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1

Tested on QGIS 2.18 and QGIS 3.4 I can suggest using a "Virtual Layer" through Layer > Add Layer > Add/Edit Virtual Layer... Let's assume we have 10 features in "buildings" and 16 in "roads" accordingly, see image below. With the following Query, it is possible to find out the distance between a given building e.g. WHERE b.propertyid = '1' and the ...


0

An alternative approach would be to convert the building polygons to lines, or nodes. Then multi buffer the roads, probably in increments of 1 metre. Spatial join the two files and export the attribute table to Excel. That way you could select the closest wall of a building. Bit of a clunky method, but is one way of handling large buildings.


1

For qgis 3.8 and later you can use "join by nearest" from the processing toolbox.


5

While in general this would be better handled in PostGIS, there are plug-ins which do the heavy lifting for you: NNJoin MMQGis Hub Distance. NNJoin This is the preferable and correct way, however could be slow on large datasets. It has the non trivial advantage to compute the correct polygon-to-line distance, without converting buildings into points ...


0

Here's how to do this in the Python console or scripting - using the interpolate method: # Select the source - in this case the selected layer layer = iface.activeLayer() # Iterating through the features for f in layer.getFeatures(): # Get the geometry and interpolate the position at a distance (500) xy = f.geometry().interpolate(500) print(xy)...


0

Do your layers A and C just have NA where they don't have a value? i'd suggest using raster::distance. Just run separately for rasters A and C and merge (if relevant) Here's a dummy for you, ncells = 1 million, using an extremely crude boundary line; require(raster) # make 2 rasters (your A and C), with generic values r1 <- raster(xmn=0, xmx=1000, ymn=...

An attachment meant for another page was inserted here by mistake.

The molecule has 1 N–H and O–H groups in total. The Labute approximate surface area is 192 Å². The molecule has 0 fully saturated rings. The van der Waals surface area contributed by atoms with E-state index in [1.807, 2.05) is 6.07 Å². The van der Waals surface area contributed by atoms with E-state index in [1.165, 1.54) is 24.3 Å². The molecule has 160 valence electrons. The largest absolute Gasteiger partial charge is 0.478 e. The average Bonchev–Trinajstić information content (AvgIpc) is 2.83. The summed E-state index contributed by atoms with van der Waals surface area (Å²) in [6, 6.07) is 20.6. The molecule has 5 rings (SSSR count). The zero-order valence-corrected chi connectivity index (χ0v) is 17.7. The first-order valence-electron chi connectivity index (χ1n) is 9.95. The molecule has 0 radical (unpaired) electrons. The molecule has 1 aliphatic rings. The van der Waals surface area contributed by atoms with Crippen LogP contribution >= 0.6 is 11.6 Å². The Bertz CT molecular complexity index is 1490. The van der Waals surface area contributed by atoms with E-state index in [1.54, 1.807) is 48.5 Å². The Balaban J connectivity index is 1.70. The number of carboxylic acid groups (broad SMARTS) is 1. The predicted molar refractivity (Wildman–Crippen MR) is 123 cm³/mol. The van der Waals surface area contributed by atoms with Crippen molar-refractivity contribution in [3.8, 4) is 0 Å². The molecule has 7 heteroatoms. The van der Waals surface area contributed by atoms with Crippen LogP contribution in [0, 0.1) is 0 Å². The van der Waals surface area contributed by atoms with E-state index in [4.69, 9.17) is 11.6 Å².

3

Using NUTS-3 centroids with the Near (Analysis) tool, the geodetic distance between the Shetland Islands and Jersey was calculated to be 1191878.03 meters. Using a Euclidean distance after projecting to British National Grid (with the default datum transformation), those two points are 1191362.07 meters apart (a delta of 515.96 meters, or 0.043 percent). ...


0

The API says measureLine is expecting QgsPointXY. https://qgis.org/api/classQgsDistanceArea.html#a732e4348b96388df6255f981a2bc0ca4 point1 = QgsPointXY(474828.85, 6756169.31) point2 = QgsPointXY(874895.75, 6756159.5) distance = QgsDistanceArea() m = distance.measureLine(point1, point2)


1

This method expect point in latitude/longitude. https://qgis.org/api/classQgsDistanceArea.html Your coordinates are projected, so you can just do point1 = QgsPoint(474828.85, 6756169.31) point2 = QgsPoint(874895.75, 6756159.5) distance = point1.distance(point2) https://qgis.org/api/classQgsPoint.html


1

If you have the Spatial Analyst extension, you could use the Flow Length tool to create a flow length raster. Then calculate the difference between the flow lengths of each pair of points based on which cell of the flow length raster they coincide with. (Of course you would need to be sure that both points in the pair are on the same stream).


2

It looks like a bug and/or improper projection. Using distances in long-lat degrees (which doesn't mean much), the result is the proper one. Using true ground distances (in meters), the reported distances are the proper ones. with src as (select 1 as id, st_makepoint(-2.92391,43.25722) as geom), dest (id, geom) as (values (2, st_makePoint(-3.36708, 40....


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